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12.08.2018 Opinion

Ghana’s Combined Code

By Emmanuel Wucharey
Ghana’s Combined Code
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The collapse and liquidation of banks in Ghana have much to do with corporate governance, a leadership and control issue. Human beings capable of making quality decisions and plans of the banks as well as exercise control and discretion over them lead these institutions. The issue of corporate governance is seen as being central to these failures. Directors manage the banks for and on behalf of shareholders. The evidence is that they usually take decisions that are outside of their jurisdictions. The decisions of these directors reduce the value of the returns of shareholders.

Funds of shareholders have been mismanaged as a result of the flaws in their decisions. The banking sector is risky and therefore prudence in managing shareholders’ funds is required. The single obligor limit of lending that is being employed by the Central Bank is only one of the several measures that can help correct some of the lapses in the industry. There is the need to have a comprehensive combined code for directors and managers of all financial institutions including savings and loans. Such a code will maintain sanity in the industry and later boost the confidence of the populace. The confidence of people to invest or save is being eroded every passing day as we experience these challenges.

The directors are seen to be pursuing their own interests at the expense of the shareholders. This is impacting negatively on shareholders to invest. A combined code and the enforcement of the rules in this code will help serve as a redress for many of the problems in the sector. There seems to be weak guiding principles for the conduct of the directors. The guiding principles of disclosure, fairness and accountability have not been followed. Directors need to provide adequate and timely information about the performance of corporations. These pieces of information can only be obtained by relying on the information provided by auditors of the institutions. Accountability of directors that involves defining the roles and duties of the directors as well as establishing an adequate monitoring process was absolutely lacking. The directors did not account properly for their roles and decisions. The principle of fairness was not adhered to as the directors had insider information of the performance of the banks. The shareholders had been misinformed on several occasions which is contrary to one of the guiding principles in managing and controlling a corporation. There was negligent of duty and the board of directors have been complicit in the activities leading to the collapse of the five banks. This therefore indicates the need for a code to regulate the conduct of directors to prevent failures.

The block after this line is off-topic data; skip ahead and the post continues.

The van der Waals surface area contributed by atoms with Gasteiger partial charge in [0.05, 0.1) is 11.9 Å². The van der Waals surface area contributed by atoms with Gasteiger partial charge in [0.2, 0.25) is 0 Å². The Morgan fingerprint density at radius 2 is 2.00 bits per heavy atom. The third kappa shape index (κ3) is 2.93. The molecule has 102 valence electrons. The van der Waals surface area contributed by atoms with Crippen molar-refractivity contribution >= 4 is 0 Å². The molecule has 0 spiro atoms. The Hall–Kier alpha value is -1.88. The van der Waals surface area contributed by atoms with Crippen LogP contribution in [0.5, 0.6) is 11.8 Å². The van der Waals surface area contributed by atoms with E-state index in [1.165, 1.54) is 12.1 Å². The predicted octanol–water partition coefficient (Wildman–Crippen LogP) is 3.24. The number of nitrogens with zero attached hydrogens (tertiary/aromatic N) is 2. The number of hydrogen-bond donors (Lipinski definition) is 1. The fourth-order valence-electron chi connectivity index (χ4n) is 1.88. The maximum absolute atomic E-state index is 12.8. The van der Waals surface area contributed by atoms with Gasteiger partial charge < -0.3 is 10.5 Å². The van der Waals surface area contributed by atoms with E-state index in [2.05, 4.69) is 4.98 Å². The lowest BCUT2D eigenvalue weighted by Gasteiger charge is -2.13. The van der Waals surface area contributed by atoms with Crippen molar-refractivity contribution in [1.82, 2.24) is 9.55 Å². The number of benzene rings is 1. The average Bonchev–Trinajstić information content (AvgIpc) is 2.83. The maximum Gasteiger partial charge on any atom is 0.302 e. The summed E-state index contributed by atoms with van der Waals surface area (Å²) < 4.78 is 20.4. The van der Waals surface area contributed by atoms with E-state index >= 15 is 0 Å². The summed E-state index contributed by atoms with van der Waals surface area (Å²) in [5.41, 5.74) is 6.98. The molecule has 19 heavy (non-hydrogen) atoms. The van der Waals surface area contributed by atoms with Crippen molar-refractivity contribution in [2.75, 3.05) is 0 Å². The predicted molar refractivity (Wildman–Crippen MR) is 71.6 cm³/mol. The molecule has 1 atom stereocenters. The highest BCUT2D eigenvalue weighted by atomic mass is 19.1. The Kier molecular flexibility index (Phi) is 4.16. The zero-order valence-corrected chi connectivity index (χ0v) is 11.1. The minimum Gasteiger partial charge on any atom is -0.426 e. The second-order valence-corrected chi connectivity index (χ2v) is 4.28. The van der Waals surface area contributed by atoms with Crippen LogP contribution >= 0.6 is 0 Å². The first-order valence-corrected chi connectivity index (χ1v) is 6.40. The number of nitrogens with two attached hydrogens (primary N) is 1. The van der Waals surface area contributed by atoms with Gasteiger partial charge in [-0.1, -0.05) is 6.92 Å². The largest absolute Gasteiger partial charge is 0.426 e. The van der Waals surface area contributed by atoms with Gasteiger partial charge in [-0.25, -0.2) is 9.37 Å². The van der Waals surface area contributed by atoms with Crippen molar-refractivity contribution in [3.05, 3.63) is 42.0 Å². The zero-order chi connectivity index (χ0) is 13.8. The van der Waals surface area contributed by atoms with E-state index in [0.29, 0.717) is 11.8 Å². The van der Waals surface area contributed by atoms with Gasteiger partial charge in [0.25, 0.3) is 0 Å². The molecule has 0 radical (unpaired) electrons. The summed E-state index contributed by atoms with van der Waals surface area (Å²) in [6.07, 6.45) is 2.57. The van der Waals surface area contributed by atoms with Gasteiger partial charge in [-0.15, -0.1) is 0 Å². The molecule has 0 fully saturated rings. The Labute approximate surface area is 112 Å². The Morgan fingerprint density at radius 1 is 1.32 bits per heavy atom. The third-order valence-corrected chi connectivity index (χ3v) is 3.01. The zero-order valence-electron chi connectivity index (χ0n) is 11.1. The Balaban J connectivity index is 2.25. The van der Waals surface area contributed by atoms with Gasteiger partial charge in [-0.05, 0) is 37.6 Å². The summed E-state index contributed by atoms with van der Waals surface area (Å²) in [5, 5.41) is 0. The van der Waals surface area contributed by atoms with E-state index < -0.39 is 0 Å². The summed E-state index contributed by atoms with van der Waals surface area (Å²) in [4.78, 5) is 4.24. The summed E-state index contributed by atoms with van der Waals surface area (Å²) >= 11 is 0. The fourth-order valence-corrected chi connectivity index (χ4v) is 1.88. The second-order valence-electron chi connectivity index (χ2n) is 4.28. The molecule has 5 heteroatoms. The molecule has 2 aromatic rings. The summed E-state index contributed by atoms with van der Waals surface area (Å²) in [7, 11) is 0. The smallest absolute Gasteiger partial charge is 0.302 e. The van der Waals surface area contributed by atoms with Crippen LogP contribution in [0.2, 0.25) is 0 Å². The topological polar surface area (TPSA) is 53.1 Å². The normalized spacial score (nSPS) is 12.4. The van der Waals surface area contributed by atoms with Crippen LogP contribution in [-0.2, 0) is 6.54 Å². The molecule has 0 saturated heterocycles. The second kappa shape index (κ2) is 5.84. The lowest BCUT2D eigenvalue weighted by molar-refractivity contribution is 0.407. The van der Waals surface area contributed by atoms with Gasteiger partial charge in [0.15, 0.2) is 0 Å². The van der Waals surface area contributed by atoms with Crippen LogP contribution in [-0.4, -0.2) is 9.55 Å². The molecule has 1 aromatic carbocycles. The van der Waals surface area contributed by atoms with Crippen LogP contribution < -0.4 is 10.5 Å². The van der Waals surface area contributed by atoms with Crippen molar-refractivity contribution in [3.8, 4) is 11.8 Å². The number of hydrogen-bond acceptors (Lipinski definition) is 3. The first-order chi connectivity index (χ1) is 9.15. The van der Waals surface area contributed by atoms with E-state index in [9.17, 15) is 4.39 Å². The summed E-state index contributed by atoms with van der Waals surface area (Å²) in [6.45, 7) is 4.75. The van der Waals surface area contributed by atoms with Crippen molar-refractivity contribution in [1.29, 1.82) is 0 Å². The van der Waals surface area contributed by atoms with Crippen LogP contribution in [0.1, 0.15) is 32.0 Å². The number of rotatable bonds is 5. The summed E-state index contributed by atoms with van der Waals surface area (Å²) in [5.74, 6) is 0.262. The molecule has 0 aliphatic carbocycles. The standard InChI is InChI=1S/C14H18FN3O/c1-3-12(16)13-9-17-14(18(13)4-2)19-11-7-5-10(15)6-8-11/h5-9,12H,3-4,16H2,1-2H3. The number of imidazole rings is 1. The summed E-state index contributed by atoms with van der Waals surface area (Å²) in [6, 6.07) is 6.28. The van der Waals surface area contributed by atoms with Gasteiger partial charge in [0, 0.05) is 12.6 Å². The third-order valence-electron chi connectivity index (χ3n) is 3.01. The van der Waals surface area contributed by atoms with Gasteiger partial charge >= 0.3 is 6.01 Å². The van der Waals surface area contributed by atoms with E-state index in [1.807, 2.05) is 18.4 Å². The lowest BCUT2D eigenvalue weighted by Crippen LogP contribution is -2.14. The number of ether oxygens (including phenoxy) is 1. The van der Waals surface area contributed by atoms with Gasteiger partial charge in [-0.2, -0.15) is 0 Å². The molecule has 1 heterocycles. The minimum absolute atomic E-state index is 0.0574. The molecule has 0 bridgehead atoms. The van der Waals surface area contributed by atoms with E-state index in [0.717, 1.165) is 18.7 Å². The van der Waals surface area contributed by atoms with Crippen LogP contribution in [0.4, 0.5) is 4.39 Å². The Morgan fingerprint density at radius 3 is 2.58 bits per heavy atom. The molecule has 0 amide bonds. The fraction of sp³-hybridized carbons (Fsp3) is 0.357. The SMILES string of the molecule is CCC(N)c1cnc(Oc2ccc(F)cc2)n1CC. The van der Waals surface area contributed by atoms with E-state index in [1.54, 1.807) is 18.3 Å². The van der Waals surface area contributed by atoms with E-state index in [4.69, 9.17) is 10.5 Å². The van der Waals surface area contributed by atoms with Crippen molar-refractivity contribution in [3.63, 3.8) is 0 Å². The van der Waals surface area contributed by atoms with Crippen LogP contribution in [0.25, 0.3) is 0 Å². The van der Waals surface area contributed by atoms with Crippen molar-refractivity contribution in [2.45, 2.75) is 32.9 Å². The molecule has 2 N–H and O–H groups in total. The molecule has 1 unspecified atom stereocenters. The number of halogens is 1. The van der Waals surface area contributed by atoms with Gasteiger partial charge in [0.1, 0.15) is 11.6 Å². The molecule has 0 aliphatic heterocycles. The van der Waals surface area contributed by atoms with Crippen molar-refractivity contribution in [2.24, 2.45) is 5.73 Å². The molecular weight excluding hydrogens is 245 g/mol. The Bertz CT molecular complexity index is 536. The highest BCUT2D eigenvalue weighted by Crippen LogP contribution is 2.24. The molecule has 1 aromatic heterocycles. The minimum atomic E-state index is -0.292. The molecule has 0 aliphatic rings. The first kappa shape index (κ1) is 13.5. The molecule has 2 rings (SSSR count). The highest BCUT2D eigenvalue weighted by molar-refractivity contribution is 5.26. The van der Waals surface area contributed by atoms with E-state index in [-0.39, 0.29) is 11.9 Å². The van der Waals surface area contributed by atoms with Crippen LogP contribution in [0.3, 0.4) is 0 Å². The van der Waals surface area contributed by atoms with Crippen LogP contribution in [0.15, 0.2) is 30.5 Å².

Corporate governance procedures have been weak and these pave the way for the fraud in the system. Without a proper framework for corporate governance for directors in the banking industry, these challenges in the sector will recur. The professional bodies in Ghana need to immediately put together their expertise to develop a combined code for the country’s banking sector. The professional accountants, auditors, tax experts should develop a code that will guide the conduct of the directors and CEOs. In the UK, a code of best practice emerged in 1992 and as such, a combined code was developed and used. There should be a committee made up of professionals that will guide the regulator in establishing a code of best practice for banking institutions. The code should target the following areas:

  1. Board of directors must have limited roles in the decisions of the management of the companies. This is because the board in the case of the collapsed banks seems to have influenced the decisions of the management to a greater extent. They should be made to account for the decisions they make.
  2. Powers to the chairman and the CEO should clearly be separated and each made to take certain decisions that are within their power without interfering the other.
  3. There should be clearly defined internal controls for all the institutions. Internal controls should be put in place to correct future failures. The internal controls should be enforced by the directors and internal auditors. Granting of loan facilities must be done within a framework of policies and clearly outlined procedures.
  4. Loan approval committees need to be formed by all these institutions. Many people should be engaged in the credit chain.
  5. The central bank should always verify and review the external auditors’ report on the institutions they control with a set criteria. The external auditors of the collapsed banks did not give revealing information that could have used to take informed decisions.

The overall importance for developing a combined code of best practice is clear. A proper system to be put in place to serve as check and balance for the conduct of the directors and executives is requisite. The continues collapse and liquidation of banks is destroying the savings and investment culture that is being built. Savings and investments are activities that must be encouraged in every country. Let’s have a consensus to develop a combined code for the conduct of directors in the banking industry in order to safeguard the toil of shareholders and other stakeholders in the sector.

Emmanuel Kwabena Wucharey.

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